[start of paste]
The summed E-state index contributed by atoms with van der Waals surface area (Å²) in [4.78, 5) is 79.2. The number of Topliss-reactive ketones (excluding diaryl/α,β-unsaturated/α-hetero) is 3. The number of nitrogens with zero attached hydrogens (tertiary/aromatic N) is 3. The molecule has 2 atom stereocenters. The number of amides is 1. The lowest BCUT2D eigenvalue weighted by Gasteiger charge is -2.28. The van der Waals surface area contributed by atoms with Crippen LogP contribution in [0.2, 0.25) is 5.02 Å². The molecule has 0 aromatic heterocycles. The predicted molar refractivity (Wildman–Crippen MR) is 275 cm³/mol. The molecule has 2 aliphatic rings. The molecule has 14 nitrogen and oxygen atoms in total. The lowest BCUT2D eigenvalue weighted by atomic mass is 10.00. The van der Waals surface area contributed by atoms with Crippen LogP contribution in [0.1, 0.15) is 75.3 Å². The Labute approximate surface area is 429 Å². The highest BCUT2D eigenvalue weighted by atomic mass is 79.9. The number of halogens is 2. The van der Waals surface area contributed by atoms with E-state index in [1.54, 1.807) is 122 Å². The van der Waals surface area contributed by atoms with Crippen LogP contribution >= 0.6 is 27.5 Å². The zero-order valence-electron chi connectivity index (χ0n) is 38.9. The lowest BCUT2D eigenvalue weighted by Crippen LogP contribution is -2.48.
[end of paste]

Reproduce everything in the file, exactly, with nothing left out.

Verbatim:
The summed E-state index contributed by atoms with van der Waals surface area (Å²) in [4.78, 5) is 79.2. The number of Topliss-reactive ketones (excluding diaryl/α,β-unsaturated/α-hetero) is 3. The number of nitrogens with zero attached hydrogens (tertiary/aromatic N) is 3. The molecule has 2 atom stereocenters. The number of amides is 1. The lowest BCUT2D eigenvalue weighted by Gasteiger charge is -2.28. The van der Waals surface area contributed by atoms with Crippen LogP contribution in [0.2, 0.25) is 5.02 Å². The molecule has 0 aromatic heterocycles. The predicted molar refractivity (Wildman–Crippen MR) is 275 cm³/mol. The molecule has 2 aliphatic rings. The molecule has 14 nitrogen and oxygen atoms in total. The lowest BCUT2D eigenvalue weighted by atomic mass is 10.00. The van der Waals surface area contributed by atoms with Crippen LogP contribution in [0.1, 0.15) is 75.3 Å². The Labute approximate surface area is 429 Å². The highest BCUT2D eigenvalue weighted by atomic mass is 79.9. The number of halogens is 2. The van der Waals surface area contributed by atoms with E-state index in [1.54, 1.807) is 122 Å². The van der Waals surface area contributed by atoms with Crippen LogP contribution >= 0.6 is 27.5 Å². The zero-order valence-electron chi connectivity index (χ0n) is 38.9. The lowest BCUT2D eigenvalue weighted by Crippen LogP contribution is -2.48.